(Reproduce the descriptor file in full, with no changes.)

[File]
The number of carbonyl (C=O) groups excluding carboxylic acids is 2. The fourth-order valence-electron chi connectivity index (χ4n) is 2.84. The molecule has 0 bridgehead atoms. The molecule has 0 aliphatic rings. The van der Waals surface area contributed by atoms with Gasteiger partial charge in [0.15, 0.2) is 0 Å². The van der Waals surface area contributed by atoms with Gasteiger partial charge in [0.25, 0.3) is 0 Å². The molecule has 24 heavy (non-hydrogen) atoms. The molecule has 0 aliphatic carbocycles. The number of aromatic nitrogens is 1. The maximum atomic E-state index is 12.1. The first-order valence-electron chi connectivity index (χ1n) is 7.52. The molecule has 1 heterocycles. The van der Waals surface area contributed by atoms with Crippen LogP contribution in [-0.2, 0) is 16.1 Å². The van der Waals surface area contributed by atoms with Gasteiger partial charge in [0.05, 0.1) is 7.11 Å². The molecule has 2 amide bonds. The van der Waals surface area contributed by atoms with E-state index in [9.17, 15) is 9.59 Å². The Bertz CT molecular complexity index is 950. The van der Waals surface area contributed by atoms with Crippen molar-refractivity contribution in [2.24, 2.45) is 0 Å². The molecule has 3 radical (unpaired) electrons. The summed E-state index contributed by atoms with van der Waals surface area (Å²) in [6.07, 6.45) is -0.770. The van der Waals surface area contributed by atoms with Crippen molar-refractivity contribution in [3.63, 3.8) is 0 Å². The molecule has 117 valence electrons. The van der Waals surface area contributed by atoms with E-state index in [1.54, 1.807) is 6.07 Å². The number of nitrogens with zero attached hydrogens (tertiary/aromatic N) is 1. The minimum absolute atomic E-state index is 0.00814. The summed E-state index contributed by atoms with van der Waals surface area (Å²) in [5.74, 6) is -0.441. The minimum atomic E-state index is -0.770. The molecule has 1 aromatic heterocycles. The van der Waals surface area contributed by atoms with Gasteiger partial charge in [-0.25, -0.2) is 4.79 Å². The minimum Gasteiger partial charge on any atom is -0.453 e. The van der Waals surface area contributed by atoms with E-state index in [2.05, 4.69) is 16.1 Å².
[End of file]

The number of carbonyl (C=O) groups excluding carboxylic acids is 2. The fourth-order valence-electron chi connectivity index (χ4n) is 2.84. The molecule has 0 bridgehead atoms. The molecule has 0 aliphatic rings. The van der Waals surface area contributed by atoms with Gasteiger partial charge in [0.15, 0.2) is 0 Å². The van der Waals surface area contributed by atoms with Gasteiger partial charge in [0.25, 0.3) is 0 Å². The molecule has 24 heavy (non-hydrogen) atoms. The molecule has 0 aliphatic carbocycles. The number of aromatic nitrogens is 1. The maximum atomic E-state index is 12.1. The first-order valence-electron chi connectivity index (χ1n) is 7.52. The molecule has 1 heterocycles. The van der Waals surface area contributed by atoms with Crippen LogP contribution in [-0.2, 0) is 16.1 Å². The van der Waals surface area contributed by atoms with Gasteiger partial charge in [0.05, 0.1) is 7.11 Å². The molecule has 2 amide bonds. The van der Waals surface area contributed by atoms with E-state index in [9.17, 15) is 9.59 Å². The Bertz CT molecular complexity index is 950. The van der Waals surface area contributed by atoms with Crippen molar-refractivity contribution in [2.24, 2.45) is 0 Å². The molecule has 3 radical (unpaired) electrons. The summed E-state index contributed by atoms with van der Waals surface area (Å²) in [6.07, 6.45) is -0.770. The van der Waals surface area contributed by atoms with Crippen molar-refractivity contribution in [3.63, 3.8) is 0 Å². The molecule has 117 valence electrons. The van der Waals surface area contributed by atoms with E-state index in [1.54, 1.807) is 6.07 Å². The number of nitrogens with zero attached hydrogens (tertiary/aromatic N) is 1. The minimum absolute atomic E-state index is 0.00814. The summed E-state index contributed by atoms with van der Waals surface area (Å²) in [5.74, 6) is -0.441. The minimum atomic E-state index is -0.770. The molecule has 1 aromatic heterocycles. The van der Waals surface area contributed by atoms with Gasteiger partial charge in [-0.25, -0.2) is 4.79 Å². The minimum Gasteiger partial charge on any atom is -0.453 e. The van der Waals surface area contributed by atoms with E-state index in [2.05, 4.69) is 16.1 Å².